Decoupling Controller for a Distillation Column

This example shows how to use Robust Control Toolbox™ to decouple the two main feedback loops in a distillation column.

Distillation Column Model

This example uses a simple model of the distillation column shown below.

Figure 1: Distillation Column

In the so-called LV configuration, the controlled variables are the concentrations yD and yB of the chemicals D (tops) and B (bottoms), and the manipulated variables are the reflux L and boilup V. This process exhibits strong coupling and large variations in steady-state gain for some combinations of L and V. For more details, see Skogestad and Postlethwaite, Multivariable Feedback Control.

The plant is modeled as a first-order transfer function with inputs L,V and outputs yD,yB:

$$ G(s) = \frac{1}{75s+1} \left ( \begin{array}{cc} 87.8 & -86.4 \\ 108.2 & -109.6 \end{array}\right ) $$

s = tf('s','TimeUnit','minutes');
G = [87.8 -86.4 ; 108.2 -109.6]/(75*s+1);
G.InputName = {'L','V'};
G.OutputName = {'yD','yB'};

Control Architecture

The control objectives are as follows:

  • Independent control of the tops and bottoms concentrations by ensuring that a change in the tops setpoint Dsp has little impact on the bottoms concentration B and vice versa

  • Response time of about 15 minutes

  • Fast rejection of input disturbances affecting the effective reflux L and boilup V

To achieve these objectives we use the control architecture shown below. This architecture consists of a static decoupling matrix DM in series with two PI controllers for the reflux L and boilup V.


Controller Tuning in Simulink with LOOPTUNE

The looptune command provides a quick way to tune MIMO feedback loops. When the control system is modeled in Simulink, you just specify the tuned blocks, the control and measurement signals, and the desired bandwidth, and looptune automatically sets up the problem and tunes the controller parameters. looptune shapes the open-loop response to provide integral action, roll-off, and adequate MIMO stability margins.

Use the slTuner interface to specify the tuned blocks, the controller I/Os, and signals of interest for closed-loop validation.

ST0 = slTuner('rct_distillation',{'PI_L','PI_V','DM'});

% Signals of interest

Use TuningGoal objects to express the design requirements. Set the control bandwidth by using [0.1,0.5] as gain crossover band for the open-loop response.

wc = [0.1,0.5];

Specify that each loop should respond to a step command in about 15 minutes with minimum cross-coupling.

TR = TuningGoal.Tracking('r','y',15);

Also specify how the feedback loop should reject step disturbances at the plant input. The response should be well damped, settle in less than 20 minutes, and not exceed 4 in amplitude.

DR = TuningGoal.StepRejection({'dL','dV'},'y',4,20);

Next use looptune to tune the controller blocks PI_L, PI_V, and DM subject to these requirements.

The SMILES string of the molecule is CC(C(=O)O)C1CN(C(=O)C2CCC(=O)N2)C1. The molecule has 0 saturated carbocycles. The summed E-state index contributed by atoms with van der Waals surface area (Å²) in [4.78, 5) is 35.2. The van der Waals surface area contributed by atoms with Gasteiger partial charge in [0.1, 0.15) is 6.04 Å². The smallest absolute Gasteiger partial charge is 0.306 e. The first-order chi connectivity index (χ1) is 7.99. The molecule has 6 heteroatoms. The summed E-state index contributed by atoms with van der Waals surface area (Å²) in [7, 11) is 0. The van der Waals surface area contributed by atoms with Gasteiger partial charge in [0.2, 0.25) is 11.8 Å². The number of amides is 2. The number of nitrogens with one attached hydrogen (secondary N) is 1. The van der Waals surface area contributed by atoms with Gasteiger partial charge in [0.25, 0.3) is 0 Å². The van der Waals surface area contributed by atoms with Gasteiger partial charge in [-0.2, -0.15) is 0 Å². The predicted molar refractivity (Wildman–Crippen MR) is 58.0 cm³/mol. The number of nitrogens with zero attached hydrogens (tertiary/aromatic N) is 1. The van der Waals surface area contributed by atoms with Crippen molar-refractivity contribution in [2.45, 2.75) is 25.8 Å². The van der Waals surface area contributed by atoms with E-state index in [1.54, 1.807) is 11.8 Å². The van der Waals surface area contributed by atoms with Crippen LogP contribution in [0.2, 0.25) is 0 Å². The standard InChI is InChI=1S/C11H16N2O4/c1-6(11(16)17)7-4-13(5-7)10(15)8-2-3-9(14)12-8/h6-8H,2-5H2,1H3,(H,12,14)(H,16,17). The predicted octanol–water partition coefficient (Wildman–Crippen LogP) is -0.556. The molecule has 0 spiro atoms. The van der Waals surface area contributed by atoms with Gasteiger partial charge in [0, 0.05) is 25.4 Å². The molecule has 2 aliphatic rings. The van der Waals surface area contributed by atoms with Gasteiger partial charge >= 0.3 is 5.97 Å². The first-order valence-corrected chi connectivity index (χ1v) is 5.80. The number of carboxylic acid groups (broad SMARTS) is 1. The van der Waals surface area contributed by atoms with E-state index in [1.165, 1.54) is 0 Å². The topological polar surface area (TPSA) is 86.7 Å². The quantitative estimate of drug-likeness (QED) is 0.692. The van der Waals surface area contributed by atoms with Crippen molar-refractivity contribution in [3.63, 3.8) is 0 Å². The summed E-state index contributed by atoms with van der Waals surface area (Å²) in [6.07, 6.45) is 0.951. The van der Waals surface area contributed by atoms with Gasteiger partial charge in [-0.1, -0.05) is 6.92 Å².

Controls = {'L','V'};
Measurements = 'y';
[ST,gam,Info] = looptune(ST0,Controls,Measurements,wc,TR,DR);
Final: Peak gain = 1, Iterations = 45
Achieved target gain value TargetGain=1.

The final value is near 1 which indicates that all requirements were met. Use loopview to check the resulting design. The responses should stay outside the shaded areas.


Use getIOTransfer to access and plot the closed-loop responses from reference and disturbance to the tops and bottoms concentrations. The tuned responses show a good compromise between tracking and disturbance rejection.

Ttrack = getIOTransfer(ST,'r','y');
step(Ttrack,40), grid, title('Setpoint tracking')

Treject = getIOTransfer(ST,{'dV','dL'},'y');
step(Treject,40), grid, title('Disturbance rejection')

Equivalent Workflow in MATLAB

If you do not have a Simulink model of the control system, you can use LTI objects and Control Design blocks to create a MATLAB representation of the following block diagram.

Figure 2: Block Diagram of Control System

First parameterize the tunable elements using Control Design blocks. Use the ltiblock.gain block to parameterize DM:

DM = ltiblock.gain('Decoupler',eye(2));

This creates a 2x2 static gain with four tunable parameters. Similarly, use the block to parameterize the two PI controllers:

PI_L ='PI_L','pi');  PI_L.TimeUnit = 'minutes';
PI_V ='PI_V','pi');  PI_V.TimeUnit = 'minutes';

At this point, the tunable elements are over-parameterized because multiplying DM by two and dividing the PI coefficients by two does not change the overall controller. To eliminate redundant parameters, normalize the PI controllers by fixing their proportional gain Kp to 1:

PI_L.Kp.Value = 1;  PI_L.Kp.Free = false;
PI_V.Kp.Value = 1;  PI_V.Kp.Free = false;

Next construct a model C0 of the controller $C$ in Figure 2.

C0 = blkdiag(PI_L,PI_V) * DM * [eye(2) -eye(2)];

% Note: I/O names should be consistent with those of G
C0.InputName = {'Dsp','Bsp','yD','yB'};
C0.OutputName = {'L','V'};

Now tune the controller parameters with looptune as done previously.

% Crossover band
wc = [0.1,0.5];

% Tracking requirement
TR = TuningGoal.Tracking({'Dsp','Bsp'},{'yD','yB'},15);

% Disturbance rejection requirement
DR = TuningGoal.StepRejection({'L','V'},{'yD','yB'},4,20);

[~,C] = looptune(G,C0,wc,TR,DR);
Final: Peak gain = 1, Iterations = 70
Achieved target gain value TargetGain=1.

To validate the design, close the loop with the tuned compensator C and simulate the step responses for setpoint tracking and disturbance rejection. Also compare the open- and closed-loop disturbance rejection characteristics in the frequency domain.

Tcl = connect(G,C,{'Dsp','Bsp','L','V'},{'yD','yB'});

Ttrack = Tcl(:,[1 2]);
step(Ttrack,40), grid, title('Setpoint tracking')

Treject = Tcl(:,[3 4]);
Treject.InputName = {'dL','dV'};
step(Treject,40), grid, title('Disturbance rejection')

clf, sigma(G,Treject), grid
title('Rejection of input disturbances')

The results are similar to those obtained in Simulink.

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